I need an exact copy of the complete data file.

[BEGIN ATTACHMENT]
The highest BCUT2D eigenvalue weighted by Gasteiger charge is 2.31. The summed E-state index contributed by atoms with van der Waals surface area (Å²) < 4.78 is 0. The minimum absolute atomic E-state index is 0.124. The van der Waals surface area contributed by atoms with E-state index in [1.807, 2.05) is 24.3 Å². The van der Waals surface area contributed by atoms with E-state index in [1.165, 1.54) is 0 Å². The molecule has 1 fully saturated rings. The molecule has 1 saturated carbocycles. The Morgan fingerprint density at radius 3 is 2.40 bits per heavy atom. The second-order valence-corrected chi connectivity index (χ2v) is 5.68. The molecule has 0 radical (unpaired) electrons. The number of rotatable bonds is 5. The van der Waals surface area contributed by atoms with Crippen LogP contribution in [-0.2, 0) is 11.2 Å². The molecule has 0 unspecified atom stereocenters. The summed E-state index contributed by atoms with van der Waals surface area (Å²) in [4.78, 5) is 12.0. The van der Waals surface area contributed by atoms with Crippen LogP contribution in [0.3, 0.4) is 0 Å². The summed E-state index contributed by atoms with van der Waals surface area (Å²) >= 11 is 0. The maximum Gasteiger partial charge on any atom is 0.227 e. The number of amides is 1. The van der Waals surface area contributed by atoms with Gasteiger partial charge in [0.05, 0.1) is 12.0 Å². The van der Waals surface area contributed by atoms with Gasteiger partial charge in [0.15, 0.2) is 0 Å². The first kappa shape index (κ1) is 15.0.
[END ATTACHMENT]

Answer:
The highest BCUT2D eigenvalue weighted by Gasteiger charge is 2.31. The summed E-state index contributed by atoms with van der Waals surface area (Å²) < 4.78 is 0. The minimum absolute atomic E-state index is 0.124. The van der Waals surface area contributed by atoms with E-state index in [1.807, 2.05) is 24.3 Å². The van der Waals surface area contributed by atoms with E-state index in [1.165, 1.54) is 0 Å². The molecule has 1 fully saturated rings. The molecule has 1 saturated carbocycles. The Morgan fingerprint density at radius 3 is 2.40 bits per heavy atom. The second-order valence-corrected chi connectivity index (χ2v) is 5.68. The molecule has 0 radical (unpaired) electrons. The number of rotatable bonds is 5. The van der Waals surface area contributed by atoms with Crippen LogP contribution in [-0.2, 0) is 11.2 Å². The molecule has 0 unspecified atom stereocenters. The summed E-state index contributed by atoms with van der Waals surface area (Å²) in [4.78, 5) is 12.0. The van der Waals surface area contributed by atoms with Crippen LogP contribution in [0.3, 0.4) is 0 Å². The summed E-state index contributed by atoms with van der Waals surface area (Å²) >= 11 is 0. The maximum Gasteiger partial charge on any atom is 0.227 e. The number of amides is 1. The van der Waals surface area contributed by atoms with Gasteiger partial charge in [0.05, 0.1) is 12.0 Å². The van der Waals surface area contributed by atoms with Gasteiger partial charge in [0.15, 0.2) is 0 Å². The first kappa shape index (κ1) is 15.0.